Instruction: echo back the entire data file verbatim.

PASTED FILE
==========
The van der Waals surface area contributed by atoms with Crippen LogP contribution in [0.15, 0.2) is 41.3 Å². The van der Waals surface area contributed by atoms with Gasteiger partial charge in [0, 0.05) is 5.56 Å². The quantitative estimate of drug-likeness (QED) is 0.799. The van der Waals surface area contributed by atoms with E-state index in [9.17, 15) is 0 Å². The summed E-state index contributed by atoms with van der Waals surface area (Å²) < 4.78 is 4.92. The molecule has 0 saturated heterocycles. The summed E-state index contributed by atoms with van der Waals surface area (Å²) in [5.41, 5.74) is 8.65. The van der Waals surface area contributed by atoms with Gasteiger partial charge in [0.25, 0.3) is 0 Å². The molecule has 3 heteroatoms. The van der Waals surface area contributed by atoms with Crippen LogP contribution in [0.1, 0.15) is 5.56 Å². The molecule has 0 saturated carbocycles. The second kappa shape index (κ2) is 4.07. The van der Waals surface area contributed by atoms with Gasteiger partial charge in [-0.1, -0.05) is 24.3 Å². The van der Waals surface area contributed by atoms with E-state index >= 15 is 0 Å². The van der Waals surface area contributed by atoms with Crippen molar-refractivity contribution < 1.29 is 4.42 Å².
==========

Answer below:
The van der Waals surface area contributed by atoms with Crippen LogP contribution in [0.15, 0.2) is 41.3 Å². The van der Waals surface area contributed by atoms with Gasteiger partial charge in [0, 0.05) is 5.56 Å². The quantitative estimate of drug-likeness (QED) is 0.799. The van der Waals surface area contributed by atoms with E-state index in [9.17, 15) is 0 Å². The summed E-state index contributed by atoms with van der Waals surface area (Å²) < 4.78 is 4.92. The molecule has 0 saturated heterocycles. The summed E-state index contributed by atoms with van der Waals surface area (Å²) in [5.41, 5.74) is 8.65. The van der Waals surface area contributed by atoms with Gasteiger partial charge in [0.25, 0.3) is 0 Å². The molecule has 3 heteroatoms. The van der Waals surface area contributed by atoms with Crippen LogP contribution in [0.1, 0.15) is 5.56 Å². The molecule has 0 saturated carbocycles. The second kappa shape index (κ2) is 4.07. The van der Waals surface area contributed by atoms with Gasteiger partial charge in [-0.1, -0.05) is 24.3 Å². The van der Waals surface area contributed by atoms with E-state index >= 15 is 0 Å². The van der Waals surface area contributed by atoms with Crippen molar-refractivity contribution < 1.29 is 4.42 Å².